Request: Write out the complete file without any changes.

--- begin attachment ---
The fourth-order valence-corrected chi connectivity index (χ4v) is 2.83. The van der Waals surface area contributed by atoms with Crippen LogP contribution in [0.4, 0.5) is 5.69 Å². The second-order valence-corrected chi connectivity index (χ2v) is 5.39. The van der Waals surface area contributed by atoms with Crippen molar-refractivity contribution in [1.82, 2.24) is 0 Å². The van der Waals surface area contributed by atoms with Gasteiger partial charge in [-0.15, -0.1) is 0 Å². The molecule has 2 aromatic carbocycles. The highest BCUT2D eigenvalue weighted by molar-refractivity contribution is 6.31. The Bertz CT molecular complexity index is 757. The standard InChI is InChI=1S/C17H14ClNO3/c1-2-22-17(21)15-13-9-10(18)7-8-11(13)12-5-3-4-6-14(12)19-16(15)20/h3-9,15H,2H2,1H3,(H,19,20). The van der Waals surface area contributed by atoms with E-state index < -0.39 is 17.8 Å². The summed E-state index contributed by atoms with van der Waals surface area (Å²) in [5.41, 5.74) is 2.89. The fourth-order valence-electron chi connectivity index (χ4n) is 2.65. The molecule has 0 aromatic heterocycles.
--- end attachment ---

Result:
The fourth-order valence-corrected chi connectivity index (χ4v) is 2.83. The van der Waals surface area contributed by atoms with Crippen LogP contribution in [0.4, 0.5) is 5.69 Å². The second-order valence-corrected chi connectivity index (χ2v) is 5.39. The van der Waals surface area contributed by atoms with Crippen molar-refractivity contribution in [1.82, 2.24) is 0 Å². The van der Waals surface area contributed by atoms with Gasteiger partial charge in [-0.15, -0.1) is 0 Å². The molecule has 2 aromatic carbocycles. The highest BCUT2D eigenvalue weighted by molar-refractivity contribution is 6.31. The Bertz CT molecular complexity index is 757. The standard InChI is InChI=1S/C17H14ClNO3/c1-2-22-17(21)15-13-9-10(18)7-8-11(13)12-5-3-4-6-14(12)19-16(15)20/h3-9,15H,2H2,1H3,(H,19,20). The van der Waals surface area contributed by atoms with E-state index < -0.39 is 17.8 Å². The summed E-state index contributed by atoms with van der Waals surface area (Å²) in [5.41, 5.74) is 2.89. The fourth-order valence-electron chi connectivity index (χ4n) is 2.65. The molecule has 0 aromatic heterocycles.